Sunday, May 29, 2005

Judaism, Physics, and God

I recently read Judaism, Physics, and God: Searching for Sacred Metaphors in a Post-Einstein World (the Harvard comma in the title is my defiant insertion) by Rabbi David W. Nelson (not to be confused with this David Nelson).

The subject matter was right up my alley -- I taught a four-day course on "Playing Dice with the Universe: Rabbinic Literature, Quantum Mechanics, and Indeterminacy" at last year's NHC Summer Institute, and I'm teaching a one-hour excerpt on the Shavuot Retreat this year. So my first reaction to seeing the book was "Cool! Someone else is putting my shtick in print!". (Not at all "That bastard stole my idea", because I'm too lazy to write a book anyway, so I was glad someone else was taking care of it.) Then I started reading and got annoyed because Nelson wasn't dealing with quantum mechanics the way I do. Then I read further and realized that we were approaching the interface between Judaism and physics from very different perspectives (a physics teacher with an extracurricular interest in Jewish texts vs. a rabbi with an extracurricular interest in physics) and had very different objectives in putting Judaism and physics together, so it didn't make sense to criticize the book for failing to achieve my objectives, because he had his own objectives and the book should be viewed in that light. Then I was at peace.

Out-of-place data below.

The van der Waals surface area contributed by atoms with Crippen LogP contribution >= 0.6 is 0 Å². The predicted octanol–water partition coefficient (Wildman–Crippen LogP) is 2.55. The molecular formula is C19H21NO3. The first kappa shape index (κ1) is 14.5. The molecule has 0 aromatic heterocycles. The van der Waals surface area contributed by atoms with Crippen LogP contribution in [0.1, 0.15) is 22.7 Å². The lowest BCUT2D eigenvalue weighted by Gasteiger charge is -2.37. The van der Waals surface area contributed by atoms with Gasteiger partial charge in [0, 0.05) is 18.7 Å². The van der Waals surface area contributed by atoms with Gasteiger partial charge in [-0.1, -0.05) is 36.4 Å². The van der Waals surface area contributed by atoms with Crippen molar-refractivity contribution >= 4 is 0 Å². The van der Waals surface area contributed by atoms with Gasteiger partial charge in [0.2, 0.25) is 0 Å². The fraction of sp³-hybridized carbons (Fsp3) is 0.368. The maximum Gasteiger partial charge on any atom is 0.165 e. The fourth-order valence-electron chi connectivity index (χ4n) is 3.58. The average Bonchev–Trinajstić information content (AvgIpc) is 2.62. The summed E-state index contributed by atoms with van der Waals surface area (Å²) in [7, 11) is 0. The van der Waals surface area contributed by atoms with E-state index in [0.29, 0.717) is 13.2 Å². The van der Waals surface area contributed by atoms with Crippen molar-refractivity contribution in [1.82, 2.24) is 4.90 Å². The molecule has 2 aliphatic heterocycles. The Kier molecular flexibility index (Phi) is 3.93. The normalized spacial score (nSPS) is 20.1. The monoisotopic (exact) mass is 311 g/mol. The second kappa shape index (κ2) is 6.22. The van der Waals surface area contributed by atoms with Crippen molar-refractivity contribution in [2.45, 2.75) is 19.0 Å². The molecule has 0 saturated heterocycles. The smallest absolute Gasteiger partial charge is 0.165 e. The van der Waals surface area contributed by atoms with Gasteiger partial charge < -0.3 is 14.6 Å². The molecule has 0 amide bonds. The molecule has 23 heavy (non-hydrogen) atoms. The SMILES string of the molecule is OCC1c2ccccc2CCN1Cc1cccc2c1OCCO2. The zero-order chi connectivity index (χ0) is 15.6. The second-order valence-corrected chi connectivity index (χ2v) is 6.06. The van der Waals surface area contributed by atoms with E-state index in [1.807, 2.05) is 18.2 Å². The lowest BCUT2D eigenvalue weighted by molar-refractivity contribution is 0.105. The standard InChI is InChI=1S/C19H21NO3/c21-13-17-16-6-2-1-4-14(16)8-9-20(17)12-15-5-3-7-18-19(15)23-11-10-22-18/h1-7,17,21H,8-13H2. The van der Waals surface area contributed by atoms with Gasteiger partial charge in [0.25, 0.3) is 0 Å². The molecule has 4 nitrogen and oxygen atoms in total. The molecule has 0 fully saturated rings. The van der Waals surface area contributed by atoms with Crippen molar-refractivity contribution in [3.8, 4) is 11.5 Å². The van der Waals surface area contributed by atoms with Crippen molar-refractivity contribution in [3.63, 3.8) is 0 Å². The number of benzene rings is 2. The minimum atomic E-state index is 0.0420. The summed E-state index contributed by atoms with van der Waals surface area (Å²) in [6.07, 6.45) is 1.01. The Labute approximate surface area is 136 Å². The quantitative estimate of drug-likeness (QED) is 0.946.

My course starts with an introduction to quantum mechanics, focusing on the Einstein/Bohr debate over the interpretation of the wavefunction, then the bulk of the course is a close reading of rabbinic texts dealing with indeterminacy (generally in some physical quantity, and things like "Shabbat" and "tamei" are physical properties in the Talmud's physics, but also indeterminacy in truth toward the end), reading the texts through the lens of quantum mechanics and inserting the rabbis into the Einstein/Bohr debate. The purposes include 1) an intellectual meditation on how different "approaches to knowledge" address the questions on indeterminacy ("If a tree falls in the woods and no one is there to hear it, does it make a sound?"), 2) shedding light on the strand of indeterminacy running through Jewish tradition, contrary to the idea that religious traditions (or science, for that matter) represent certainty, 3) puzzling through the rabbis' logic puzzles for their own sake. Many people enjoyed the course, but some criticized it for not really having a point. And it's true -- the fuzzy ethical message at the end was a bit tacked-on. I was really focusing more on process and exploration.